117. 1036: 

    The riders hit the Adsteeg, a famous climb in the Netherlands which has featured in many national road races. Latvian Smukulis and Ukranian Buts are currently off the front of the peloton which is starting to fracture a litle.

  118. 1032: 

    Cath Wiggins will be happy to see hubby Brad coasting along towards the back of the peloton - still a long, long way to go in this race and he's not getting involed in all the argy-bargy up the front as the leaders jostle for position.


    Bradley Wiggins' wife Cath on Twitter: "Don't like watching this #narrowroads #staysafe."

    Double Olympic gold medallist Geraint Thomas on Twitter: "Looking forward to watching this road race! Come on GB boys! Who's your money on guys?"

  120. 1026: 

    No bother for Oscar though who waits for the race official to drive off and then cosies up to his team car when a mechanic with a magic spanner leans out of the window and gets hold of the bike - it's called the magic spanner because the car then speeds up to give the rider a wee boost and he's soon back in the peloton giving a mouthful to Portugal's Sergio Paulinho. All part of the race.

  121. 1024: 

    BBC Sport's co-commentater David Millar on the Freire's crash: His team-mates didn't see him and because there are no race radios they may not know that he crashed. They are at the front of the peloton and they will be clueless to what has happened to Oscar. I don't agree with the commissaire - it was an unfortunate crash and he should be allowed to get back on."

  122. 1023: 

    Oscar Freire, one of the Spanish favourites to win the race is on the deck. He collides with an Irish and Italian rider and looks a little dazed. A mechanic quickly appears and fixes his derailed chain and Oscar is draughting behind his team car to try and get back to the peloton. The race commissaire appears through the sunroof of his car and gives Freire a stern lecture about hitching a lift. Wild gesticulations from both parties.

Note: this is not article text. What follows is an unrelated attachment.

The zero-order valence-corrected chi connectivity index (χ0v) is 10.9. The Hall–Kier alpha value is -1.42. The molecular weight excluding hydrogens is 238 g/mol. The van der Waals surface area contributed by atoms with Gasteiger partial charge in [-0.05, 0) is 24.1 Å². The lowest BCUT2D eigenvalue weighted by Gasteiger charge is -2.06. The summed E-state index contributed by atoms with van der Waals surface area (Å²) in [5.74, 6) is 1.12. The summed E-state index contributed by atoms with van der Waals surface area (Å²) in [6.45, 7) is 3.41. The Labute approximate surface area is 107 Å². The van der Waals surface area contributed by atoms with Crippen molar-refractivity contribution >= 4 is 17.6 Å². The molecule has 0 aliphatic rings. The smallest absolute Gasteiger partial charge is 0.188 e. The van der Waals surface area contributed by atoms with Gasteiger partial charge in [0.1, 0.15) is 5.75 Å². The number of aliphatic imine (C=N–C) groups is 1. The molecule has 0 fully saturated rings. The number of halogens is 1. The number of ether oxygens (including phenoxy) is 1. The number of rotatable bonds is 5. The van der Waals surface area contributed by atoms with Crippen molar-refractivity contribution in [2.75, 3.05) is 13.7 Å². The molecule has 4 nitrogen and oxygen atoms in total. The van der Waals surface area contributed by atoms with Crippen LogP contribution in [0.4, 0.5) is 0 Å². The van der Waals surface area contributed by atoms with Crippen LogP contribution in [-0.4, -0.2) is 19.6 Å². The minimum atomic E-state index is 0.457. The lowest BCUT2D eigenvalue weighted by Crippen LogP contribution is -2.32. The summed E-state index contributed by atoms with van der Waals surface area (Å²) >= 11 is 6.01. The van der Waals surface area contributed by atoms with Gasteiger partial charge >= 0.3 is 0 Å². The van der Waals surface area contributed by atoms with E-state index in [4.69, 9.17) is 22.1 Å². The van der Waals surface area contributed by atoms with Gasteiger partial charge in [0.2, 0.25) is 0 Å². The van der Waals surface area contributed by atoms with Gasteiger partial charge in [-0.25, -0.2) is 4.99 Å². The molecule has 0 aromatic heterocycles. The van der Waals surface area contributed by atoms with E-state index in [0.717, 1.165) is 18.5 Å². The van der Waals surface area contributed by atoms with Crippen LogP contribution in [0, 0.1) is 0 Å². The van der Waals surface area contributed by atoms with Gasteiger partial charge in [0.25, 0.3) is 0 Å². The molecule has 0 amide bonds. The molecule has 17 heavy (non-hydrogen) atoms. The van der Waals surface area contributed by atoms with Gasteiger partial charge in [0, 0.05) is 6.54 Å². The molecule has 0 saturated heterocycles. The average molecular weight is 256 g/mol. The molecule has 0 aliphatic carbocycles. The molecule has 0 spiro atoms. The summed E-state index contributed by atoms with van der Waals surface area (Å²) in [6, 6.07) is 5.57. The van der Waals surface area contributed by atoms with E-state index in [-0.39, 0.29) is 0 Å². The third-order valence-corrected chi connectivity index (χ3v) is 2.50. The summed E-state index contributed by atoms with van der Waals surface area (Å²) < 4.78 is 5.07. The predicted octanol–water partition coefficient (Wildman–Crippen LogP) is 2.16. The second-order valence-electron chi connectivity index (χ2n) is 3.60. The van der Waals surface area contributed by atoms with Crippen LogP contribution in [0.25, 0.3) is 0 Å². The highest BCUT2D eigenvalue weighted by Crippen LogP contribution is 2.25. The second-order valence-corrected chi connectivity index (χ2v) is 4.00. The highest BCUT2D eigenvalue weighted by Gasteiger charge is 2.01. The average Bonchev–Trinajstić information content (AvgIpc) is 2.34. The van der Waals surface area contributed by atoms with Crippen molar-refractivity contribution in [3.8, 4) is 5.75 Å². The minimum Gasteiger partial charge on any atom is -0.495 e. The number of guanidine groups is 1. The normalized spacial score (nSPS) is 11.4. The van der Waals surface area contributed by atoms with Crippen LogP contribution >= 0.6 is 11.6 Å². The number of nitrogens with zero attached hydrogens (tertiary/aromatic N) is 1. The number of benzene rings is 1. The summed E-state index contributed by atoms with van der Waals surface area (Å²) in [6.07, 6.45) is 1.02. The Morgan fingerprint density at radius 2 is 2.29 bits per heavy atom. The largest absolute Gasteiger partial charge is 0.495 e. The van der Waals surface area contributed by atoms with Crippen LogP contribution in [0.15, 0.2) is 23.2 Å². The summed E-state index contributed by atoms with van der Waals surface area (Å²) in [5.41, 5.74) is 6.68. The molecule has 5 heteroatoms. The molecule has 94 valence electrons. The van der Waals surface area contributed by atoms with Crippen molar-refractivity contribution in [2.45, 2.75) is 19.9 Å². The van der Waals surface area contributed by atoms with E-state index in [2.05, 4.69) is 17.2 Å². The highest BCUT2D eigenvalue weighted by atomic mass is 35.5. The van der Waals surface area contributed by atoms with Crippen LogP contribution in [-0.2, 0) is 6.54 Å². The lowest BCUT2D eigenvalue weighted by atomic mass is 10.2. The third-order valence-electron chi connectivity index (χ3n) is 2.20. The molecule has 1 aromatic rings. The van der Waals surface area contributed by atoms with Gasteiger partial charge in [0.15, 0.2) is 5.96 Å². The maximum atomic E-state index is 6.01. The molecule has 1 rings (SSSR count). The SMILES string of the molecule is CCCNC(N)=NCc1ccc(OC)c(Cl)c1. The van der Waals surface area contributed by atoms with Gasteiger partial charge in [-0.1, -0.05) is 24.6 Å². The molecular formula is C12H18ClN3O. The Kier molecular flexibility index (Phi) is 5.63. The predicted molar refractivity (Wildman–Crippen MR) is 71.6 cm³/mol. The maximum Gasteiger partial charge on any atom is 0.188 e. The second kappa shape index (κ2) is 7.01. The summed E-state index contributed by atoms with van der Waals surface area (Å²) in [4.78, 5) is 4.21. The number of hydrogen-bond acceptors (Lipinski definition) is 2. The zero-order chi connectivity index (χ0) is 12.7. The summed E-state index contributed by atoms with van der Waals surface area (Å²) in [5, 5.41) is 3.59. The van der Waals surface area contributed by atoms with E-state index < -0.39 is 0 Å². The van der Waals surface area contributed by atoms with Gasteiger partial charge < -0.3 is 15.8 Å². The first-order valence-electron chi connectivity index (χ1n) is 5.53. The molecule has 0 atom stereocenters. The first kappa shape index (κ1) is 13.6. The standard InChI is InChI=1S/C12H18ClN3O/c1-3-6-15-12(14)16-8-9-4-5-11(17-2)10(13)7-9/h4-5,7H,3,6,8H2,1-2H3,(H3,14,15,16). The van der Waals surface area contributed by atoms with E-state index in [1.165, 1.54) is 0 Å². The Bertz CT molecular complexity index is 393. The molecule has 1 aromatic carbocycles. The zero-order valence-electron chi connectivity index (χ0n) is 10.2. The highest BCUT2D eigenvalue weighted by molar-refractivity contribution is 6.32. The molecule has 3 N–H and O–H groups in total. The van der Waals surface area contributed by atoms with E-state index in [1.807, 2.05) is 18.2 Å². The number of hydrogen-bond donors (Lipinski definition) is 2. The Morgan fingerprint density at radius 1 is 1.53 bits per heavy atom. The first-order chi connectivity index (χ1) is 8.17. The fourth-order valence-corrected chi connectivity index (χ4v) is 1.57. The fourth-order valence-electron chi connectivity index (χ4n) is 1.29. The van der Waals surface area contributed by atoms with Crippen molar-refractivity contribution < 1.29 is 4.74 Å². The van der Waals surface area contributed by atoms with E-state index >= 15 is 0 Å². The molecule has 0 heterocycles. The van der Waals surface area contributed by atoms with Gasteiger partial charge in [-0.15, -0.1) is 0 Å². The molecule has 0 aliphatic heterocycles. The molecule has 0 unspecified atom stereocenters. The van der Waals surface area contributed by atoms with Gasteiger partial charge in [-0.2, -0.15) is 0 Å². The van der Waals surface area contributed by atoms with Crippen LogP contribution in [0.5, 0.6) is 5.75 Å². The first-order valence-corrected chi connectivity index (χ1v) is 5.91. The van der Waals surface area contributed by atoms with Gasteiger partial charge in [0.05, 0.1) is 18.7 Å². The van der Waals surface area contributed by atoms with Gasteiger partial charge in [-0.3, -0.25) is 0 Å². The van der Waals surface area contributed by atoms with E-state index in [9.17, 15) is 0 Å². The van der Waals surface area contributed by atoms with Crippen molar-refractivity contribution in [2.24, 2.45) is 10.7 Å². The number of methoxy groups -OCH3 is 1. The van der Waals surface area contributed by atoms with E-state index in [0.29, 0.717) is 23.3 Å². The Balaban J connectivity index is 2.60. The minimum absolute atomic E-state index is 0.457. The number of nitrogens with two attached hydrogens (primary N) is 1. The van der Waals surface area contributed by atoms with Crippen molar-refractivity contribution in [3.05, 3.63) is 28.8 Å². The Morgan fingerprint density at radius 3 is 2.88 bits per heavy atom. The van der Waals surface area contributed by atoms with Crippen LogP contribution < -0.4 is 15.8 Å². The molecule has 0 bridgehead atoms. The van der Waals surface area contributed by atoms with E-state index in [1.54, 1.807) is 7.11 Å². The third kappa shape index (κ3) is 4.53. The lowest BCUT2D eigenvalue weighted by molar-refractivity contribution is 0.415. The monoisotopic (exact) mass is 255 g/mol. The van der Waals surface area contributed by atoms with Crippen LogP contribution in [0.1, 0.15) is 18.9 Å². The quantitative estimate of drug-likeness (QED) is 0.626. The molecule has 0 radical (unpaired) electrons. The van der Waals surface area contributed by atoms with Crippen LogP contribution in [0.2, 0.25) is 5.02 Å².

123. 1017: 

    A lot of riders wearing jackets this morning. The temperature on the continent was 10 degrees celsius when they left Maastricht and there's certainly a lot more cloud around than the women had for their race on Saturday. Roy and Lindeman are still away on their own although ttheir advantage is not significant enough to stick yet.

  124. 1013: 

    How do you see this race panning out then? Who can stop Gilbert? Will Britain get Tiernan-Locke in the mix? Could Steve Cummings provide a shock win? Get involved via Twitter #bbccycling or text me on 81111 - please put your name on all texts otherwise I can't use them. Also try to put cycling at the start of your message because it makes it so much easier to find.


    BBC co-commentator David Millar on Twitter: "A year ago I was standing next to @MarkCavendish on the start line. Remember it vividly. Strange watching the GB boys roll out. Miss it."

  126. 1008: 

    There is a break. France's Jeremy Roy, who is renowned for being an aggressive rider, has jumped clear with Dutchman Bertjan Lindeman just before the first climb of the day up the cobbled streets of the Maasberg.

  127. 1006: 

    Among the other names in the picture are Spaniards Alejandro Valverde and Oscar Freire - Oscar is a three-time winner of this title and has said he will retire if he doesn't win. Australia's Simon Gerrans is also being touted as a threat while Slovakia's Peter Sagan showed at the Tour de France that he can cope with the hills.

  128. 1001: